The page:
Determination of cytokine protein levels in oral secretions in patients undergoing radiotherapy for head and neck malignancies
© Citrin et al.; licensee BioMed Central Ltd. 2012
Received: 18 January 2012
Accepted: 9 March 2012
Published: 26 April 2012
Cytokines may be elevated in tumor and normal tissues following irradiation. Cytokine expression in these tissues may predict for toxicity or tumor control. The purpose of this pilot study was to determine the feasibility of measuring local salivary cytokine levels using buccal sponges in patients receiving chemo-radiation for head and neck malignancies.
Patients and methods
11 patients with epithelial malignancies of the head and neck were recruiting to this study. All patients received radiotherapy to the head and neck region with doses ranging between 60 – 67.5 Gy. Chemotherapy was delivered concurrently with radiation in all patients. Salivary samples were obtained from high dose and low dose regions prior to treatment and at three intervals during treatment for assessment of cytokine levels (IL-4, IL-6, IL-8, IL-10, EGF, MCP-1, TNF-α, and VEGF).
Cytokine levels were detectable in the salivary samples. Salivary cytokine levels of IL-4, IL-6, IL-8, EGF, MCP-1, TNF- α , and VEGF were higher in the high dose region compared to the low dose region at all time points (p < 0.05). A trend toward an increase in cytokine levels as radiation dose increased was observed for IL-6, IL-8, MCP-1, and TNF-α.
Assessment of salivary cytokine levels may provide a novel method to follow local cytokine levels during radiotherapy and may provide a mechanism to study cytokine levels in a regional manner.
KeywordsSaliva Cytokine Radiation Milliplex
Ionizing radiation is known to increase the expression of a number of cytokines which are involved in inflammation and wound healing. These cytokines may be important in recruitment of inflammatory cells, initiation of wound repair, and development of toxicity. Cytokine levels detected in the plasma have been correlated to toxicity, such as pneumonitis [1–3]. Cytokine concentrations in tumor and circulating cytokines have also been correlated to prognosis.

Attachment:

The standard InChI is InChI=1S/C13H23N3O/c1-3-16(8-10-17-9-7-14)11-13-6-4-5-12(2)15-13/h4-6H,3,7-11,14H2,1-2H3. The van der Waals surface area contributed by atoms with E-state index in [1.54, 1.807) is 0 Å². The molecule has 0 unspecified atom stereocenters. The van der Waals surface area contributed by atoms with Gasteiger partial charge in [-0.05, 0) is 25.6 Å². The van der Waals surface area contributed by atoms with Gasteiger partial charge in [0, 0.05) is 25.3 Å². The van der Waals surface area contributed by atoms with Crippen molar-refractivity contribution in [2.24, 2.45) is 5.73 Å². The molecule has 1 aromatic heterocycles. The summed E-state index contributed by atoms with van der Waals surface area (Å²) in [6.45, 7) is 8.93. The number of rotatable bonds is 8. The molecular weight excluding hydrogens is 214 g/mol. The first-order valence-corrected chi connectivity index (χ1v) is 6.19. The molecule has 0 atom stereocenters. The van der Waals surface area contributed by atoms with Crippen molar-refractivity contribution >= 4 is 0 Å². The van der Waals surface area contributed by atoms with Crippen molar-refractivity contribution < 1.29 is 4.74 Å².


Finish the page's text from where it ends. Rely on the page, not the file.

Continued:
Measurement of cytokines in the clinical setting typically requires plasma sampling. Plasma sampling requires consistent and rapid collection, processing, and storage techniques to minimize the risk of platelet deregulation which may falsely elevate the levels of a variety of cytokines [4–7]. Plasma levels of cytokines can also be impacted by a variety of inflammatory conditions, complicating correlations to radiotherapy in patients with inflammatory comorbidities. For these reasons, sampling plasma for research purposes can be difficult to perform and interpret in multi-institutional trials or in the community setting. A simple, non-invasive method for detecting local expression of cytokines may avoid many of these logistical and technical challenges of plasma sampling. In addition, assessment of local cytokine levels via longitudinal sampling in patients undergoing therapy may allow for an understanding of the temporal nature of cytokine elevation during radiation and correlation with tumor response and toxicity.
In the present report, we explored the feasibility of using an ophthalmic sponge (Merocel) to sample saliva and to detect cytokines in head and neck cancer patients undergoing a course of chemoradiotherapy. Ophthalmologic sponges have been used to collect secretions from human subjects for cytokine evaluation and viral recovery in prior studies [8–11]. We evaluated the ability to detect differences in cytokine concentrations in proximity to tumor (high dose region) compared to areas in the mouth planned to receive lower doses of irradiation distant to the tumor site (low dose region). Finally, we determined if salivary cytokine levels changed during the course of radiotherapy.
All patients were enrolled on an IRB approved protocol at the University of Utah. Patients were eligible for this study if they were at least 18 years of age, had a Karnofsky performance score >50, were scheduled to receive fractionated radiotherapy for a pathologically documented head and neck malignancy, and provided informed consent. Patients treated with intensity modulated radiotherapy and concurrent chemotherapy were eligible. Patients in whom the target region was inaccessible to radiation were excluded. For example, pateints with hypopharyngeal tumors were enrolled only if a nodal target volume was in proximity to an anticipated sampling site.
Simulation, planning, and treatment